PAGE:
Abstract

There are several ways to realize dark-field imaging in confocal microscopy. In a recent paper [J. Microsc. 181 260–268 (1996)] we suggested a simple modification of a commercial confocal microscope to incorporate dark-field imaging. This modification involved an aperture stop covering half of the entrance pupil of the objective lens. Now we investigate the lateral misalignment of the aperture stop for dark-field and stereoscopic confocal microscopes. We show the effect of lateral alignment of the half-stop on the point-spread and transfer functions and also examine the detected signal from a sloping plane reflector. Lateral and axial resolution values are given from theoretical data.

© 1996 Optical Society of America

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References

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  1. P. Török, Z. Laczik, J. N. Skepper, “Simple modification of a commercial scanning laser microscope to incorporate dark-field imaging,” J. Microsc. 181, 260–269 (1996).
    [CrossRef] [PubMed]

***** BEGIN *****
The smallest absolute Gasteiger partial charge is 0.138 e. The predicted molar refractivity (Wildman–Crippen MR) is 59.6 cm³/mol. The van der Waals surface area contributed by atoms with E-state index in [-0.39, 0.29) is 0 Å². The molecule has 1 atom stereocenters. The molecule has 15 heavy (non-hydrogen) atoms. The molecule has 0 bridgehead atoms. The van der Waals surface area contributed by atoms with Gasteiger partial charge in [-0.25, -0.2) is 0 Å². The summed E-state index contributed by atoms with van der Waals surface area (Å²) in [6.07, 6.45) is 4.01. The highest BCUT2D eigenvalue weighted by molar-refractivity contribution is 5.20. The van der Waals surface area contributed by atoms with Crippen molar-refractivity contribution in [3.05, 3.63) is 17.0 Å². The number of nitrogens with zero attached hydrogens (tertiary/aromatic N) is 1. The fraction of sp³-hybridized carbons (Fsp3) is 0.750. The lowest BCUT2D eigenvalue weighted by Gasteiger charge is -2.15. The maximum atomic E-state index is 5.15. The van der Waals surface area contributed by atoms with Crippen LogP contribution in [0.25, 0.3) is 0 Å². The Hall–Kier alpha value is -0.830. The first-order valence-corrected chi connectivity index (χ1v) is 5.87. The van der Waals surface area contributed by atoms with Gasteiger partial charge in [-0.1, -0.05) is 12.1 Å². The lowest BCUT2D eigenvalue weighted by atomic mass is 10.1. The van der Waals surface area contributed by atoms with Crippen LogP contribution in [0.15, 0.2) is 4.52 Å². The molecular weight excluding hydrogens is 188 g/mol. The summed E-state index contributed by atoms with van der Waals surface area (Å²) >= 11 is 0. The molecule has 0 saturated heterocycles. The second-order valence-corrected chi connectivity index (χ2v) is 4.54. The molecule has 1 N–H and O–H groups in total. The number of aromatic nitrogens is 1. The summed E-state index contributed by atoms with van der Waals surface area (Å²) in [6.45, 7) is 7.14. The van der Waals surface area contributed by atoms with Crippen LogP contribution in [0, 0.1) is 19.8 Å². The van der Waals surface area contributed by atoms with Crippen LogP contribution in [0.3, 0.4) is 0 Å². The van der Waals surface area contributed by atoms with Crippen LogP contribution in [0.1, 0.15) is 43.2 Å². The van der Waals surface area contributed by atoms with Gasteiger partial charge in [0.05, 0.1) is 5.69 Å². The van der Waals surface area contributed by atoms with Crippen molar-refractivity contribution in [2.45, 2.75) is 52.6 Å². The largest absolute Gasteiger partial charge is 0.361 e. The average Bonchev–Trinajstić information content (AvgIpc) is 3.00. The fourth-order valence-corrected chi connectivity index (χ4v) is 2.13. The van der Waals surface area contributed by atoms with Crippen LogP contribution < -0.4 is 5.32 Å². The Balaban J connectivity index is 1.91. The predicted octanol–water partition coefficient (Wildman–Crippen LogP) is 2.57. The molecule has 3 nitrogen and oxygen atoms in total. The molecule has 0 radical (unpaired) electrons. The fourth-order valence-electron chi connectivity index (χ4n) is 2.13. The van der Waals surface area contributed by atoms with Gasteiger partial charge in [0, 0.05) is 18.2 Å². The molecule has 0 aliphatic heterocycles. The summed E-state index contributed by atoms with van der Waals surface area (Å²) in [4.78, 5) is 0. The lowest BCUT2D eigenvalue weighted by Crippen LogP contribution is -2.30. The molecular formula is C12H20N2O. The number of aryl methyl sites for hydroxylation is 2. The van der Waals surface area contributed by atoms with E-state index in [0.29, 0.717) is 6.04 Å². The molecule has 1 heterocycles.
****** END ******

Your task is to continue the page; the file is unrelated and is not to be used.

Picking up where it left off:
2. P. Török, Z. Laczik, C. J. R. Sheppard, J. N. Skepper, “Dark-field and differential phase contrast imaging modes in confocal microscopy using a half-aperture stop,” presented at the Conference on 3D Imaging Sciences in Microscopy, Oxford, England, April 1996.
  3. C. J. R. Sheppard, D. K. Hamilton, “High resolution stereoscopic imaging,” Appl. Opt. 22, 866–867 (1983).
    [CrossRef]
  4. T. Wilson, C. J. R. Sheppard, Theory and Practice of Scanning Optical Microscopy (Academic, London, 1984).
  5. A. R. Carlini, “Imaging modes of scanning confocal microscopy,” D. Phil. dissertation (University of Oxford, Oxford, UK, 1988).

1996 (1)

P. Török, Z. Laczik, J. N. Skepper, “Simple modification of a commercial scanning laser microscope to incorporate dark-field imaging,” J. Microsc. 181, 260–269 (1996).
[CrossRef] [PubMed]

1983 (1)

C. J. R. Sheppard, D. K. Hamilton, “High resolution stereoscopic imaging,” Appl. Opt. 22, 866–867 (1983).
[CrossRef]

Carlini, A. R.